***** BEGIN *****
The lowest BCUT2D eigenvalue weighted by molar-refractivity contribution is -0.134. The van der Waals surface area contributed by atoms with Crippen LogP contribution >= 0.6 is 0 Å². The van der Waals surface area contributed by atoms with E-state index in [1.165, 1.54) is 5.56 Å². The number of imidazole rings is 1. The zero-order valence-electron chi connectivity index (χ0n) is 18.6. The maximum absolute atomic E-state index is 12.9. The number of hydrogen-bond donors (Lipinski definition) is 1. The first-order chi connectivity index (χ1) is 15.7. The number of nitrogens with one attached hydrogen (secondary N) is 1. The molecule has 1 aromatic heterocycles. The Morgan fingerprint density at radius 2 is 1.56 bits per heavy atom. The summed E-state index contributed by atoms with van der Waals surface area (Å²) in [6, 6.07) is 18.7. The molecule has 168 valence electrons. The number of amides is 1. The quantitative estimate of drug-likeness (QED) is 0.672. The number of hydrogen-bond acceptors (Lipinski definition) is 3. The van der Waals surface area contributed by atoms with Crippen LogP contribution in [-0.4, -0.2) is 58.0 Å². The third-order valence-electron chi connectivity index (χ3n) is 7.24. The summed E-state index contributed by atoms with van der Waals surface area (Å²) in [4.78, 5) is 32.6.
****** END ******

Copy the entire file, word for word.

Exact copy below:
The lowest BCUT2D eigenvalue weighted by molar-refractivity contribution is -0.134. The van der Waals surface area contributed by atoms with Crippen LogP contribution >= 0.6 is 0 Å². The van der Waals surface area contributed by atoms with E-state index in [1.165, 1.54) is 5.56 Å². The number of imidazole rings is 1. The zero-order valence-electron chi connectivity index (χ0n) is 18.6. The maximum absolute atomic E-state index is 12.9. The number of hydrogen-bond donors (Lipinski definition) is 1. The first-order chi connectivity index (χ1) is 15.7. The number of nitrogens with one attached hydrogen (secondary N) is 1. The molecule has 1 aromatic heterocycles. The Morgan fingerprint density at radius 2 is 1.56 bits per heavy atom. The summed E-state index contributed by atoms with van der Waals surface area (Å²) in [6, 6.07) is 18.7. The molecule has 168 valence electrons. The number of amides is 1. The quantitative estimate of drug-likeness (QED) is 0.672. The number of hydrogen-bond acceptors (Lipinski definition) is 3. The van der Waals surface area contributed by atoms with Crippen LogP contribution in [-0.4, -0.2) is 58.0 Å². The third-order valence-electron chi connectivity index (χ3n) is 7.24. The summed E-state index contributed by atoms with van der Waals surface area (Å²) in [4.78, 5) is 32.6.